The planemaker has told India’s SpiceJet Ltd. that it will cover the cost of putting pilots through sessions on the machines, which sell for up to $20 million, while FlyDubai and Ryanair Holdings Plc are in talks on the matter, according to people familiar with the discussions. The carriers are among the top Max buyers with almost 600 orders in total.

Negotiations are being conducted on an airline-by-airline basis, Chaz Bickers, a Boeing spokesman, said in response to questions from Bloomberg. The talks include provision of services such as training to offset costs from the Max’s idling, he said.

Boeing has repeatedly missed targets for re-certifying the Max, grounded since March after two fatal crashes. The company has set aside $8.2 billion to cover compensation to carriers forced to reschedule thousands of flights and shelve growth plans. The figure was increased by $2.6 billion after the Chicago-based planemaker last month accepted that Max pilots would benefit from simulator training, and the Federal Aviation Administration is expected to make it mandatory for the jet’s return.

The Allied Pilots Association, which represents American Airlines crew including 4,200 who fly 737s, said funding for Max simulators would be welcome and that it can make the difference between an in-flight situation being recoverable or not.

“Muscle memory doesn’t happen by reading manuals or experiencing creative computer-based training modules,” spokesman Dennis Tajer said. “Obviously Boeing has come to the conclusion it’s not satisfactory for this. We agree.”

Planning to line up flight simulators for Max operators began last year, before Boeing officially reversed course to support additional training for pilots, Dave Calhoun, the company’s new chief executive officer, told reporters last month.

“We are working closely with customers to support their training needs as we work towards safely returning the 737 Max to service,” spokesman Bickers said.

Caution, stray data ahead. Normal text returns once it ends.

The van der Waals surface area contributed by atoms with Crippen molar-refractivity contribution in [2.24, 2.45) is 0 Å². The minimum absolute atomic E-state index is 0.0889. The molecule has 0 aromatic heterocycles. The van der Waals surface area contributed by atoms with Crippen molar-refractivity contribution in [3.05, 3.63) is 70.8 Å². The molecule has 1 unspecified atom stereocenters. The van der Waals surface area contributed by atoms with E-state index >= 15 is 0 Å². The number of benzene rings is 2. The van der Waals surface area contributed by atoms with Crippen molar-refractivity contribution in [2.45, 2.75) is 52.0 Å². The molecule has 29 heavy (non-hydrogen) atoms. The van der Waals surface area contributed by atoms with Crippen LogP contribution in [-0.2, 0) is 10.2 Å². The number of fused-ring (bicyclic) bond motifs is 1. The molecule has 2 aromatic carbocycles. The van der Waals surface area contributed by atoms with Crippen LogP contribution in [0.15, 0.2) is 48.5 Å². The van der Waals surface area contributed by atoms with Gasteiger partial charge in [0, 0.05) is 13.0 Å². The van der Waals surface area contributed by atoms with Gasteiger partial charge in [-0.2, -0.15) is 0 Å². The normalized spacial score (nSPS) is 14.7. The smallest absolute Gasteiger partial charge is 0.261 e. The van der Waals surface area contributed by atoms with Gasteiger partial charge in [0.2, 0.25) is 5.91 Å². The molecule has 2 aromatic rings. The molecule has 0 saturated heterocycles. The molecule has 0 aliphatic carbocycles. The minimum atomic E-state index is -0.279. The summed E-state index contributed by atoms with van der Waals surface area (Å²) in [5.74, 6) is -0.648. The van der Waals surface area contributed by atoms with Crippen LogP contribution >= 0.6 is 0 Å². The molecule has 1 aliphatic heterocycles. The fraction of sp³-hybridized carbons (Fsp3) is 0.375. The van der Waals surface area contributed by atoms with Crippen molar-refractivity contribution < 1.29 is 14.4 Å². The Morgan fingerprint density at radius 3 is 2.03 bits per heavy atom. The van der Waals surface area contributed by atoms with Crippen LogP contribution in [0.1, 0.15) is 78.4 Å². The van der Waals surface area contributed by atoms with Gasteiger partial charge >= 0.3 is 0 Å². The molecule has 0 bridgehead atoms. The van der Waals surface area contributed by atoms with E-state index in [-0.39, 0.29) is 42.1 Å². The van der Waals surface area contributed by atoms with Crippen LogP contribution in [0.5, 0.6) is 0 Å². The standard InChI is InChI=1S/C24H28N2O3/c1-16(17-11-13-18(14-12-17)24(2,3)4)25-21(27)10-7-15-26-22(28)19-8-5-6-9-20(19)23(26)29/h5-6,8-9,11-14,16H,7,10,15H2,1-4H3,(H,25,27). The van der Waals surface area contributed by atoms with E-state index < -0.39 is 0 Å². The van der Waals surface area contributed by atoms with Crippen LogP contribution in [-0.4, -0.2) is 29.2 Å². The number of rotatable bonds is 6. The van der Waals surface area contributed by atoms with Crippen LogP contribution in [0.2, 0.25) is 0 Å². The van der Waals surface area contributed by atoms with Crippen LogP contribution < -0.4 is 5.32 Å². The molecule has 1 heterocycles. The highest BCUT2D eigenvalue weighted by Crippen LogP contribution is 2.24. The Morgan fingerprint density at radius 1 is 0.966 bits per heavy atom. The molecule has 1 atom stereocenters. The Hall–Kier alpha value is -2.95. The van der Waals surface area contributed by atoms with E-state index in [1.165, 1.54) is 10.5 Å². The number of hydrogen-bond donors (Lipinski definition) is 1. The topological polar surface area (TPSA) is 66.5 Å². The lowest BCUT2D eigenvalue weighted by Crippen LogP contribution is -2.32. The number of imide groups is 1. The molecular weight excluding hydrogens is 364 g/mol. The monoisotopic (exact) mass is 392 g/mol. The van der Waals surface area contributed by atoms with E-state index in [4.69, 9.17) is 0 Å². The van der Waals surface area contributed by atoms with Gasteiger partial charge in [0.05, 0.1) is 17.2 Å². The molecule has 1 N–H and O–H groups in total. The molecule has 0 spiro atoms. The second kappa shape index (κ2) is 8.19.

SpiceJet Chairman Ajay Singh said Feb. 12 that Boeing is paying for a simulator to be set up in India. FlyDubai, which has already received one machine, is in talks with the planemaker about compensation terms, a person with knowledge of the negotiations said. Both are among clients that have threatened to defect to Airbus SE.

Ryanair is also in discussions with Boeing on funding for simulator sessions, one person said. Europe’s biggest discount airline already has two machines at London Stansted but may need one at its Dublin base.

Good Position

FlyDubai said it’s waiting on the FAA and its own regulatory authority to issue directives before commenting on simulator and training requirements. Ryanair said it’s in-house machines mean it will be in a good position to train its pilots once the Max is certified as fit to fly.

There are currently 36 Max simulators worldwide, including eight at Boeing training centers in Miami, London, Shanghai, Singapore and Istanbul. Two more should be operative by mid-2020, while customers around the globe are also purchasing and installing additional machines, Bickers said. While that compares with 80 simulators for the earlier 737 NG, it should be sufficient for every Max user to train and retrain pilots, marketing executive Randy Tinseth said Feb. 12.

Boeing, which now expects the Max to return mid-year, revised its view in favor of the model’s pilots undergoing simulator training after inviting aviators to test redesigned flight-control software.

Hot Property

Some airlines with a machine may be asked to make it available to others, though the devices will be a hot commodity at carriers like Southwest Airlines Co., American Airlines Group Inc. and United Airlines Holdings Inc., which need to put thousands of pilots through their paces.